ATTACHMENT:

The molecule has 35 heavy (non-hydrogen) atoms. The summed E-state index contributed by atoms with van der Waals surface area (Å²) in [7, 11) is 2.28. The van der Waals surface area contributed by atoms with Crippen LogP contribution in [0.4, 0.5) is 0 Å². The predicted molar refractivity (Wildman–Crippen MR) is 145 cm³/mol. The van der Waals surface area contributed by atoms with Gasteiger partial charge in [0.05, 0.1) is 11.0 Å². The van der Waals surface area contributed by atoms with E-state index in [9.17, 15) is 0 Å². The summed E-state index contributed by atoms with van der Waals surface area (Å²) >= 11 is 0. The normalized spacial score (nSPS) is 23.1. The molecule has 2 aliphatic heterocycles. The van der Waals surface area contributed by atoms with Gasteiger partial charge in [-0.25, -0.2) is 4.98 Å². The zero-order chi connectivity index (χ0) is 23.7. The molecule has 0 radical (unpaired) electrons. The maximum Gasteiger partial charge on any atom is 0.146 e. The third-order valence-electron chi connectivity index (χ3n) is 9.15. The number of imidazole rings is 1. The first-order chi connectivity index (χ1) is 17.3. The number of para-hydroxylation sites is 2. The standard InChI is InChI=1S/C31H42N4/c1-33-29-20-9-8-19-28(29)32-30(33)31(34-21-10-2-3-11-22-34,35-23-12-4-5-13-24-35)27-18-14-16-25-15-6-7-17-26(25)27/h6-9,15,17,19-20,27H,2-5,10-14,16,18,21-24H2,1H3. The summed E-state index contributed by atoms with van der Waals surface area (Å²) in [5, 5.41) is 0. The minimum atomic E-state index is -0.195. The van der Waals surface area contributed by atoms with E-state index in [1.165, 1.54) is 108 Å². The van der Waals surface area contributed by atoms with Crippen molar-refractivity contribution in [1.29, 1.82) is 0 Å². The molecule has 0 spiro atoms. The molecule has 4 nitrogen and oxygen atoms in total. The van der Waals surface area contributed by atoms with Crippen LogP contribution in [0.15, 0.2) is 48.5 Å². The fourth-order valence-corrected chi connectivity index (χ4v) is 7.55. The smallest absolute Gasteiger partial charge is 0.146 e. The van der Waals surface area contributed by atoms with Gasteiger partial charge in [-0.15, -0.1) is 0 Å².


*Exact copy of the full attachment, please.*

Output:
The molecule has 35 heavy (non-hydrogen) atoms. The summed E-state index contributed by atoms with van der Waals surface area (Å²) in [7, 11) is 2.28. The van der Waals surface area contributed by atoms with Crippen LogP contribution in [0.4, 0.5) is 0 Å². The predicted molar refractivity (Wildman–Crippen MR) is 145 cm³/mol. The van der Waals surface area contributed by atoms with Gasteiger partial charge in [0.05, 0.1) is 11.0 Å². The van der Waals surface area contributed by atoms with E-state index in [9.17, 15) is 0 Å². The summed E-state index contributed by atoms with van der Waals surface area (Å²) >= 11 is 0. The normalized spacial score (nSPS) is 23.1. The molecule has 2 aliphatic heterocycles. The van der Waals surface area contributed by atoms with Gasteiger partial charge in [-0.25, -0.2) is 4.98 Å². The zero-order chi connectivity index (χ0) is 23.7. The molecule has 0 radical (unpaired) electrons. The maximum Gasteiger partial charge on any atom is 0.146 e. The third-order valence-electron chi connectivity index (χ3n) is 9.15. The number of imidazole rings is 1. The first-order chi connectivity index (χ1) is 17.3. The number of para-hydroxylation sites is 2. The standard InChI is InChI=1S/C31H42N4/c1-33-29-20-9-8-19-28(29)32-30(33)31(34-21-10-2-3-11-22-34,35-23-12-4-5-13-24-35)27-18-14-16-25-15-6-7-17-26(25)27/h6-9,15,17,19-20,27H,2-5,10-14,16,18,21-24H2,1H3. The summed E-state index contributed by atoms with van der Waals surface area (Å²) in [5, 5.41) is 0. The minimum atomic E-state index is -0.195. The van der Waals surface area contributed by atoms with E-state index in [1.165, 1.54) is 108 Å². The van der Waals surface area contributed by atoms with Crippen molar-refractivity contribution in [1.29, 1.82) is 0 Å². The molecule has 0 spiro atoms. The molecule has 4 nitrogen and oxygen atoms in total. The van der Waals surface area contributed by atoms with Crippen LogP contribution in [0.15, 0.2) is 48.5 Å². The fourth-order valence-corrected chi connectivity index (χ4v) is 7.55. The smallest absolute Gasteiger partial charge is 0.146 e. The van der Waals surface area contributed by atoms with Gasteiger partial charge in [-0.15, -0.1) is 0 Å².